On Wednesday 9 June at 6pm, Sybil Oldfield will be in conversation with Caroline Moorehead about The Black Book, her fascinating and disturbing new publication about those blacklisted by the Nazis in anticipation of their invasion of the UK.




On Thursday 10 June at 6pm, tribute will be paid by Berlin-based artist Judith Raum and design historianTanya Harrod to Otti Berger, the talented Yugoslav-Jewish, Bauhaus-trained textile designer who tried to make a new life in England, but ultimately perished in Auschwitz.




On Sunday 13 June at 6pm, Amanda Hopkinson (daughter of Gerti Deutsch), Julia Crockatt (daughter of Alexander Goehr, and granddaughter of Walter and Laelia Goehr) and Leon Meyer, expert on photographer Erich Auerbach, will talk about the close relationship between the émigré photographers and the music world. They will be joined by Nobert Meyn, founder of Ensemble Émigré and the Music, Migration and Mobilityproject.

Image: Jacqueline du Pré by Laelia Goehr


On 14 June at 6pm, as part of our series of family-focussed events, Mary-Clare Adam will talk about her Berlin-born father Leonhard Adam, ‘Dunera Boy’, Tatura Camp internee, lawyer, anthropologist and artist, who ultimately made a life for himself in Australia.

Image: Leonhard Adam, A performance of Beethoven’s Kreutzer Sonata at Tatura Camp, Australia on 8 March 1942. Jewish Museum of Australia collection 4024


And at 8pm on the same day, poet Maia Elsner will talk about her grandfather, Polish-Jewish Holocaust survivor artist Dante Elsner, who settled in England in 1958, and about her own creative responses to his complex life story. Maia’s debut poetry collection, overrun by wild boars, will be published by flipped eye in July.



On Tuesday 15 June at 8pm, Dr.Tessa Murdoch will consider the rich cultural contribution to this country of the Huguenots, who in the seventeenth century fled religious persecution in France and made England their home. The event will be chaired by Robert Winder, author of Bloody Foreigners: The Story of Immigration to Britain.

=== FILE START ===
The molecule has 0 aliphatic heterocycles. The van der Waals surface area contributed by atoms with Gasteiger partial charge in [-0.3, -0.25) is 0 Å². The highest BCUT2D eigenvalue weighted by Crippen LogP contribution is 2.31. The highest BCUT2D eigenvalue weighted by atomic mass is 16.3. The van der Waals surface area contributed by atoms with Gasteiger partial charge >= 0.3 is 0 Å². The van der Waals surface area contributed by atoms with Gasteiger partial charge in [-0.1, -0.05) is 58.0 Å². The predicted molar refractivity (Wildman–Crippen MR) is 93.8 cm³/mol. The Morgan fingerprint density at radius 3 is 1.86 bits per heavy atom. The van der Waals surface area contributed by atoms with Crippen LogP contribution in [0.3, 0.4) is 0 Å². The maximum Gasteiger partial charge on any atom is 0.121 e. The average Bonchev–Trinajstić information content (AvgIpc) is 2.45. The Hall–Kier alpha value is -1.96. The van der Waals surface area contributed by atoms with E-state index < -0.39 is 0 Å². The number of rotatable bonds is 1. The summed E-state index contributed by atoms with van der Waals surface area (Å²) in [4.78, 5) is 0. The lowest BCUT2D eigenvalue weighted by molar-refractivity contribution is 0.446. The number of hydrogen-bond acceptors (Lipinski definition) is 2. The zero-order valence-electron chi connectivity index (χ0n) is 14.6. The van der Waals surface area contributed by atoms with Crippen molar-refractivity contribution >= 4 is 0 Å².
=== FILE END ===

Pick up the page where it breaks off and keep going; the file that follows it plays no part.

Image: William Hogarth, Noon, 1738


On Wednesday 16 June, a ground-breaking one-day conference entitled A Jewish Jesus: Art and Faith in the Shadow of World War II will look at the Jewish émigré artists who produced work for the Church and/or employed Christian iconography during the 1930s-50s.

To book, click here

Image: Hans Feibusch, Crucifixion, 1951


On Thursday 17 June at 6pm (time tbc), artist and writer Rachel Lichtenstein will talk about the Polish-born Yiddish poet Avrom Stencl, who settled in the UK in 1936. This event will be chaired by David Herman, whose father Josef Herman was a close friend of Stencl.

Image: Josef Herman, Portrait of Avrom Stencl, 1946, Ben Uri Collection



The full playlist, plus recordings of past events on other topics, can be accessed here on the Insiders/Outsiders YouTube channel

Enemy Aliens on the Isle of Man

In partnership with Jewish Renaissance magazine and the AJR, Insiders/Outsiders is offering what promises to be a fascinating four-day trip to the Isle of Man between 17 and 20 October. The trip, which will include lectures, guided tours and a concert, marks the eightieth anniversary of the British government’s internment of so-called ‘enemy aliens’ – most of them Jewish refugees from Nazism – and will coincide with the unveiling of an AJR blue plaque to commemorate this morally murky wartime episode.

Spaces are limited, so register your interest here.

Image: Ernst Eisenmeyer Iinternment Camp, Douglas, 1940


Lastly, a recording of the recent talk by Dr.Rachel Pistol about Early Second World War Internment Camps in the United Kingdom, 1939-40 is now available on the Insiders/Outsiders YouTube channel, as are other talks on the thorny but fascinating topic of internment.

Image: Seaton holiday camp, Devon